From the desk of Roy Zimmerhansl
Practice Lead, Pierpoint Financial
We return with our weekly blogs today, having taken August off, and for those of you in the northern hemisphere, I hope you had a great summer. We are in the home stretch for budget targets, and while this year is better than last, it hasn’t been anything to write home about. (Do people even know what that means anymore?)
Last year I wrote a blog titled “8 Issues Emerging Markets Must Address for Success” in order to become fully functioning securities finance markets. The benefits of doing so? Increased liquidity, better price discovery, lower funding costs on debt for governments and corporate borrowers. There you go, job done, markets will open, and revenues from new activity would flow to investors through their agents and service providers. Not exactly.
I have been involved with emerging lending markets since the beginning of my full-time career in securities finance in the early 1990s. While at Nomura, we carved out an emerging market niche with innovations such as guides to lending in new markets such as Thailand. This invaluable information, unavailable elsewhere, gave us an edge and led to several exclusives in hard to borrow markets. In the mid-1990s, I wrote an article for Global Custodian predicting that Brazil, India and China would be the future of securities lending revenues. Perhaps I was a bit early with that, and it was done before my first of several visits to meet with Indian regulators (1997) and long before I met with Chinese equivalents. Each of these visits put a damper on my enthusiasm.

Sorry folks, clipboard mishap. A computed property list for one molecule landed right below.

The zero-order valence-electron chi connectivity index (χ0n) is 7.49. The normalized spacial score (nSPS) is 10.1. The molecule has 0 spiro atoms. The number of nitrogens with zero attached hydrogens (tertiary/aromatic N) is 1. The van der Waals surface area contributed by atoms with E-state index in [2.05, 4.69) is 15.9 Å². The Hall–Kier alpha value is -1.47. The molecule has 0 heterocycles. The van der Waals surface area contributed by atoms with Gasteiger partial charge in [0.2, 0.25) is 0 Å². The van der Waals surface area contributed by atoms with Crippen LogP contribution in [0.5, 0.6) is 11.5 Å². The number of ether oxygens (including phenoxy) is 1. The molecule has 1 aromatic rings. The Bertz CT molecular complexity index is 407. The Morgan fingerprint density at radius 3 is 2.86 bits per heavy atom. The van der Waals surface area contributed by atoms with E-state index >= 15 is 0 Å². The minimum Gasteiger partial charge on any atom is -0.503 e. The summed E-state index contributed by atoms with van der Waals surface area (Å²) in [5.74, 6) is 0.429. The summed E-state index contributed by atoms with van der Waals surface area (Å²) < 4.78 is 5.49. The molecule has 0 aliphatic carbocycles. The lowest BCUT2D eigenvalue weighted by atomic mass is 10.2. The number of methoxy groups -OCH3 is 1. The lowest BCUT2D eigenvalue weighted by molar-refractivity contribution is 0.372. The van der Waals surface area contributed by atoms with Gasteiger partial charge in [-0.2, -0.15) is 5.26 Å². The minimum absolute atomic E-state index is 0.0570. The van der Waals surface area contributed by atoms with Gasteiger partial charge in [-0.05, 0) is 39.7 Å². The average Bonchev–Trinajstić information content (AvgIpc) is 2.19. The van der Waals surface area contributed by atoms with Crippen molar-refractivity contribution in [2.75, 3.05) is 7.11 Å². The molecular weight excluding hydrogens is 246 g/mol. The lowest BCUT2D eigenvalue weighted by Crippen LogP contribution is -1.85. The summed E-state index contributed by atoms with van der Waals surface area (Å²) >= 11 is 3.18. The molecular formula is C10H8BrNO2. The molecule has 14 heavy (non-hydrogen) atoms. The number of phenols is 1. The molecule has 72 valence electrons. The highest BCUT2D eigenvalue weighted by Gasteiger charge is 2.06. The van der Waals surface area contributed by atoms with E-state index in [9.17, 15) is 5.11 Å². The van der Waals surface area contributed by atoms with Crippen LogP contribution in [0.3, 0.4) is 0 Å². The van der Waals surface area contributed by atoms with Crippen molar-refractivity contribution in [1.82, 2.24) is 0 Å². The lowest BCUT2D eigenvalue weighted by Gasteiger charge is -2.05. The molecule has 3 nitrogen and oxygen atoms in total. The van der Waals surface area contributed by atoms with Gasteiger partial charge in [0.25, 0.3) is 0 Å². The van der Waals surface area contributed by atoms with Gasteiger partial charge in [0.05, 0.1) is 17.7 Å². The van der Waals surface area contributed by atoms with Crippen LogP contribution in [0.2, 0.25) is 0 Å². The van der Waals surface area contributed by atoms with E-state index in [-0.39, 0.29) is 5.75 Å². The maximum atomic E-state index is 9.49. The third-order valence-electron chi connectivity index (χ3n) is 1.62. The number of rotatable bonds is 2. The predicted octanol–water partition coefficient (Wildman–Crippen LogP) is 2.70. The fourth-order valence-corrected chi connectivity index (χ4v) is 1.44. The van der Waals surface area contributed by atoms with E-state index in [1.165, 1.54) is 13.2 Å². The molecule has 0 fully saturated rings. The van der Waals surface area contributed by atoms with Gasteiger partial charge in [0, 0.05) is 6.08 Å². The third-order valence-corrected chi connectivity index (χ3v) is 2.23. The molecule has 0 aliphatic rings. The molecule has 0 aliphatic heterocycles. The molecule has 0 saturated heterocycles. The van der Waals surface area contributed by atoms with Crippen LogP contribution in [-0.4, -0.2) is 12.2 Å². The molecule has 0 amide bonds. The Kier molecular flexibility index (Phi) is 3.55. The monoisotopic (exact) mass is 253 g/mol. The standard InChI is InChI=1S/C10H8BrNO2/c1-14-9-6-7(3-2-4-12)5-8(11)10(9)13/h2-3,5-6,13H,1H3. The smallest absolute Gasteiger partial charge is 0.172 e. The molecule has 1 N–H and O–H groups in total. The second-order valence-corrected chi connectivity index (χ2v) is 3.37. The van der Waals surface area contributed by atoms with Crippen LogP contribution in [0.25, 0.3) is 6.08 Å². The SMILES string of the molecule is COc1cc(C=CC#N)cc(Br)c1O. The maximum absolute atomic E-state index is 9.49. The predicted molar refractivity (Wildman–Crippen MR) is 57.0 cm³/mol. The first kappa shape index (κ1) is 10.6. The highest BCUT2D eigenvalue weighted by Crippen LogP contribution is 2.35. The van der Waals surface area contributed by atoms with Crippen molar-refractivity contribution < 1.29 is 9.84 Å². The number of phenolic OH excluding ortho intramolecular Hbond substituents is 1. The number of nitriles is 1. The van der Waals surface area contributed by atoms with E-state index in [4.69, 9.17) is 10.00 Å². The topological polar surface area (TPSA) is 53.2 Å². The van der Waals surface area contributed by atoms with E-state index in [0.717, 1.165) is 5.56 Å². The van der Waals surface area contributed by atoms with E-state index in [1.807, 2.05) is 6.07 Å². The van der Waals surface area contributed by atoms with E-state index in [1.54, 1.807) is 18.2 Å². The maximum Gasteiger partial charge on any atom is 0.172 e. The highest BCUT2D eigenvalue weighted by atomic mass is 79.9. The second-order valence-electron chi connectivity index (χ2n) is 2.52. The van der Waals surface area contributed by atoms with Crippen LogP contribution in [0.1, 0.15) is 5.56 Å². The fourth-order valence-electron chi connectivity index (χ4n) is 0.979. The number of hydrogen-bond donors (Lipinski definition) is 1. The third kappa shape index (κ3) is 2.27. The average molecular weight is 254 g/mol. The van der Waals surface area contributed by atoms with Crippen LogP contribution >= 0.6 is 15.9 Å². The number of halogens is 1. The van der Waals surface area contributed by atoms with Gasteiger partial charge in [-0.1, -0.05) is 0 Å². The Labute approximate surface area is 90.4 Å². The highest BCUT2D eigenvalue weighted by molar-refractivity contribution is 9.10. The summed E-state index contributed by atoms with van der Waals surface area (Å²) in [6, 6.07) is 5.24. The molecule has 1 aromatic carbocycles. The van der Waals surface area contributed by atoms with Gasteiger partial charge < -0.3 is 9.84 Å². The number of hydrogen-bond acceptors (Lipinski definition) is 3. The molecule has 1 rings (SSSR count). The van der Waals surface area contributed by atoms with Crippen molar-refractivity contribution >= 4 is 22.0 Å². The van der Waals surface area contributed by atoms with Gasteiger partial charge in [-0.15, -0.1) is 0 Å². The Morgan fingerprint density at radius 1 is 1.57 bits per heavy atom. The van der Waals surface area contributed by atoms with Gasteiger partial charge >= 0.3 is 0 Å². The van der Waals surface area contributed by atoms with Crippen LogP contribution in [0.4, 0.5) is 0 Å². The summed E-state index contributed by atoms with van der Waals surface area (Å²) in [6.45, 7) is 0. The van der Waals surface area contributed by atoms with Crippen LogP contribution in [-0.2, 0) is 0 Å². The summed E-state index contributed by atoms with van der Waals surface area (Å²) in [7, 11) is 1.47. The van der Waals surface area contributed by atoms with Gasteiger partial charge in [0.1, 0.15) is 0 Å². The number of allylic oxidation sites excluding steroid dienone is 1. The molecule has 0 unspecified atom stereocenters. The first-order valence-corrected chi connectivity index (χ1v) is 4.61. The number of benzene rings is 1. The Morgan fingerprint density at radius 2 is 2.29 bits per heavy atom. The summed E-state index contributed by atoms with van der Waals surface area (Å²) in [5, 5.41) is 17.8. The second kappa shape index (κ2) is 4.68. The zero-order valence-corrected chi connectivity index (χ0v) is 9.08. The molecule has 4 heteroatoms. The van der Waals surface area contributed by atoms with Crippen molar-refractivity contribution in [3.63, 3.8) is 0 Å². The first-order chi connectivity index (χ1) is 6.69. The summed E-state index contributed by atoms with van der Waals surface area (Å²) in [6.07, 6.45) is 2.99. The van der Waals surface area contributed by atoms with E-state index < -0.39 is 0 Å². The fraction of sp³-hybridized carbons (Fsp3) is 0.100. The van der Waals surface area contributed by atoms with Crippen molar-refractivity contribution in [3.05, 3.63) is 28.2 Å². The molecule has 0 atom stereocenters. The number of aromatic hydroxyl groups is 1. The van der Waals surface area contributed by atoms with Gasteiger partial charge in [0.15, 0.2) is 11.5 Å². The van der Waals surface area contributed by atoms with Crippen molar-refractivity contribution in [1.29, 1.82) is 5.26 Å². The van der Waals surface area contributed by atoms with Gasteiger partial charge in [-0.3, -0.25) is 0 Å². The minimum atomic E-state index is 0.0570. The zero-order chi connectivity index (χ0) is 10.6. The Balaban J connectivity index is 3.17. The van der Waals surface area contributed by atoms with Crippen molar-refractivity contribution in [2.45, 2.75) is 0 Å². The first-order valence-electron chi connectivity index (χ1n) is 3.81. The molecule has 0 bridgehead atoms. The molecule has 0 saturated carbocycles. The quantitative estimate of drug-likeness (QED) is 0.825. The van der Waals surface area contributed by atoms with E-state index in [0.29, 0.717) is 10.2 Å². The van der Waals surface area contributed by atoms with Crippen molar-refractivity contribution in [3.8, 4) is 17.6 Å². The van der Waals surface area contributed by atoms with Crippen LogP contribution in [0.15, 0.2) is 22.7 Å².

I’ve heard both sides of the long and short equation lament the lack of opportunity in emerging markets. Long investors, particularly emerging markets specialists and funds, are all about performance, and high lending fees can make meaningful contributions to returns. Similarly, hedge funds are there to provide uncorrelated performance, with emerging markets being an obvious target, especially if they can get short exposure directly or through synthetics offered by their prime brokers and others. Typically, these synthetics are hedged with cash positions from those synthetic providers – if possible.
Unfortunately for both ends of the ecosystem – lending investors and would-be short-sellers, this is another example of the “chicken and egg” conundrum: Long-side investors are often happy to make their positions available for loan if they can be convinced there is demand to borrow. Why do they need convincing? There is due diligence, risk assessment, potentially new workflows that may be required, and there are almost certainly approvals that need to be sought prior to commencing lending. Given the pressures that financial institutions face, the reluctance to proceed without some certainty of outcome is hardly surprising.
Would-be shorts that identify new market opportunities are happy to borrow but can’t commit unless they know stock is available. Generally speaking, managers want to apply proven investment techniques and strategies to new markets, seeking an edge, but unless they have some visibility and certainty as to the availability of specific securities, there is little value in committing time and brainpower.
The result is somewhat of a standoff – “I’ll make my securities available when you commit to borrow them” versus “I’ll finalise my strategies and borrow securities once you tell me your securities are available”.
Let me give you a real-life example of how this was ‘resolved’ in the real world. At the start of this century, South Korea was the up-and-coming lending market. Borrowers wanted stock – many Korean companies were large, world-class entities but under-researched providing fundamental managers with opportunities for information-edge and stock turnover that meant potentially meaningful trades and performance. Additionally, the lack of active short selling meant lo-risk arbitrage opportunities were available in abundance.